Creative Writing: Year One

I began this post with a picture of a lighthouse.

No, it’s not some metaphor about writing, and not it’s not some important moment that will come into play later and tie everything up at the end.

I did it because I like the way it looks (and besides, most posts on Medium look better with a photo anyways).

Plus it’s my photo, so there.

Onto my story.

At the start of the year I challenged myself to write more; not just to slam more words onto paper, but to get my writing out there and evaluated. This would involve not just working on pieces, but completing them (which was a big issue for me); and then once complete, sending them off to publications, contests and festivals.

Ultimately, the goal of all this would be to get at least one piece of mine published.

I suppose I could say that I inspired in large part by Stephen King and Robert A. Heinlein’s rules on writing.

For King, I recalled in On Writing his struggles with getting work accepted — King, the bestselling author of, well, ever. From him, I learned that rejection notices are just part of the craft. You get some, you do better, and then you write some more. Nobody is born as some kind of “hero” author with the perfect tale. To be a good writer, you have to get there by writing a lot.

From Heinlein, his philosophy is that one should finish everything they start, and then try to sell everything they complete. Don’t judge yourself, just keep working. Seemed to me like the perfect mantra for a challenging year to come.

And so I set out, in the final days of December 2015 (I cheated in that sense, by starting early), to write as much as I could in my spare time, complete as many of the pieces I began, and submitted everything that I completed to some place somewhere.

What a year it’s been.

I was definitely able to maintain a stronger pace during the first half of the year. My creative juices were flowing, I was unhindered by style and structure, and was writing roughly one story every 2–3 weeks.

Of course, the work I produced during that time was not exactly my strongest — definitely ambitious, with some enjoyable sections, but structurally a complete mess. Still, I kept myself to my word, and submitted everything I cranked out. If anything I was happy to have those ideas complete, fleshed out and on paper, as it opened the door to moving onto the next.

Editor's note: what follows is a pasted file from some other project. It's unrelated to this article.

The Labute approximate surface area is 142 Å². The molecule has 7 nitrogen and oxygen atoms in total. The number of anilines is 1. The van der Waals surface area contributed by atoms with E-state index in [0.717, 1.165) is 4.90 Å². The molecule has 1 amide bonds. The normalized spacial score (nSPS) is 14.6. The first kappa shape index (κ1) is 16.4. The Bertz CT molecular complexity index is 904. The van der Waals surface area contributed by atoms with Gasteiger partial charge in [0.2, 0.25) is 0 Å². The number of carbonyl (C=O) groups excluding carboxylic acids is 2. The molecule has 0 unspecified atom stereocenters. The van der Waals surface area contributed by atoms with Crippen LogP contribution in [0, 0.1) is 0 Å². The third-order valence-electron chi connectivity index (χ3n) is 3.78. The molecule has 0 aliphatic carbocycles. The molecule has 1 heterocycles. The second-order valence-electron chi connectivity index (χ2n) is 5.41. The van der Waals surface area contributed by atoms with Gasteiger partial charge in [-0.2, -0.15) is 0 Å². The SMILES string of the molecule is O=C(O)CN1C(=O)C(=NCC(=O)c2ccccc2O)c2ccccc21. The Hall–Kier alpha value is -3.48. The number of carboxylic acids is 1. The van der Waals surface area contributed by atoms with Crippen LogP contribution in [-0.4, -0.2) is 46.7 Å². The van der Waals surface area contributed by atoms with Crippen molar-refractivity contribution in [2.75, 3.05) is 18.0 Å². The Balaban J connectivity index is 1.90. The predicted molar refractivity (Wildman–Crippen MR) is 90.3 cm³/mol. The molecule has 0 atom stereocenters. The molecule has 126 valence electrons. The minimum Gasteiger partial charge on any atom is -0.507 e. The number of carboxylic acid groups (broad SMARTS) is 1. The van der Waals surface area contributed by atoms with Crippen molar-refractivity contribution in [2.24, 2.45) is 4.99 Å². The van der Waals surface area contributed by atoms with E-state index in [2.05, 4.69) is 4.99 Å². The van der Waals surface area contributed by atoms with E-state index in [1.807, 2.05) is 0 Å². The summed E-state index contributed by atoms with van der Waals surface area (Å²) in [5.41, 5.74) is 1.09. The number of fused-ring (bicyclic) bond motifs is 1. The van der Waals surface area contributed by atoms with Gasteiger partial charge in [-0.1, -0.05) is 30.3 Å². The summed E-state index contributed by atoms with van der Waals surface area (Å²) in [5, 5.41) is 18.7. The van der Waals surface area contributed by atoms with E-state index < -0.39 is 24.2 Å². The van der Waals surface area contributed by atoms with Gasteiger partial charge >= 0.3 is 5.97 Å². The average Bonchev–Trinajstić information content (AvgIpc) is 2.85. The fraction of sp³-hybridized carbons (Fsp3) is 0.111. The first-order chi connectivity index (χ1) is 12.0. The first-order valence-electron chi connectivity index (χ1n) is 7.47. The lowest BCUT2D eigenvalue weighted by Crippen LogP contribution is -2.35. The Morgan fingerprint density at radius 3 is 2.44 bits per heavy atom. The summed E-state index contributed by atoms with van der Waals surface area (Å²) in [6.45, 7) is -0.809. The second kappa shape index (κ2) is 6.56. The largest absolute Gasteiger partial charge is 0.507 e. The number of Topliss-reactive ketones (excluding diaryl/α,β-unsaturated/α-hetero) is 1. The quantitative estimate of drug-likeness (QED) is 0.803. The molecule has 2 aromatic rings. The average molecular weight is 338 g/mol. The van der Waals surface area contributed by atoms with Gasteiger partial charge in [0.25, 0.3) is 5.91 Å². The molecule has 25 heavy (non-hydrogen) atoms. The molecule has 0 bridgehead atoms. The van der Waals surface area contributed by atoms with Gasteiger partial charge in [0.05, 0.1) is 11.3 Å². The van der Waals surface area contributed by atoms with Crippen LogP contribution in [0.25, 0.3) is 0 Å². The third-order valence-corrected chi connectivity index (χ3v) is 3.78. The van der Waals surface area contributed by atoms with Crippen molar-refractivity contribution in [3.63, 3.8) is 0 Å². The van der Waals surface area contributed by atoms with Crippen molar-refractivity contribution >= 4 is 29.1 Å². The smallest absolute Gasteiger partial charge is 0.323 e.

My rhythm slowed down during the summer (as it always does in the dog days), and then just about bottomed out in the Fall — which I was thinking would be my best month in terms of productivity, but in fact turned out to be my better months in terms of quality.

I don’t feel ashamed to admit that everything I’ve written in the second half of the year turned out better than everything in the first half. A craft is something that takes time and requires effort. Failure makes us stronger, and lets us learn from our mistakes.

So, as of this week, I have sent a total of 27 pieces for consideration to various publications and festivals. I should note that several pieces were submitted multiple times (consecutively, not simultaneously — always wait for an answer before putting it back into circulation) so that inflates the number of total pieces slightly.

Out of 26 submissions, I received 17 rejections as of today. 6 are pending and 3 came back with acceptance notes.

The rejection notices, at first, were difficult to read. Nobody wants to know that they were rejected for anything. Especially, in my case, since I began with a little bit of a chip on my shoulder thinking it would be easy if I put my mind to it. Rejection notices act to ground us and remind us that no, just because we want something to succeed, doesn’t mean that it should.

It was a good reminder of fallibility and a charge to do better and try harder.

Interestingly, all my early rejection notices came with the usual copy-pasted text with token words of encouragement. However, more recently I have been receiving personalized remarks along with the notices:

Twice, I was informed that my piece made it to the final round of consideration. Positive feedback followed with some constructive criticism for refining the piece.

Two other times, I was informed that my piece was rejected (no mention of how far it got) but feedback and other remarks were included.

I should note that one of the publications that sent out the cold rejections to my early attempts, was one that sent me the feedback when I finally submitted a stronger piece.

If anything, I feel that this is what has filled me with the most adrenaline, and joy at my craft. The realization, that I have been improving steadily and my work is being more positively reviewed than it was 12 months ago.

Returning to my initial goal, I did, however, partially succeed with the following good news I received during the year:

— One flash fiction piece accepted for publication (Paid too! but yet to see print. Backlogs, I hear, can be from six months to a year or more).

— One 1st place festival win for an original Horror screenplay.

— One 2nd place festival finish for an original Thriller screenplay.

I suppose it won’t really feel real until I see that piece in print, but combined with the festival progress and better and better feedback, I’d say it’s been a decent year all around.

Here’s to the next, and a busy holiday season behind the keyboard.

As promised, there won’t be any concluding remarks about that lighthouse. Not one.

Originally published at on November 22, 2016.



One of those writer types. Working on a Phd. Drinking bad wine. SEO for Higher Education Marketing. Likes cats.

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Alexander Nachaj

Alexander Nachaj

One of those writer types. Working on a Phd. Drinking bad wine. SEO for Higher Education Marketing. Likes cats.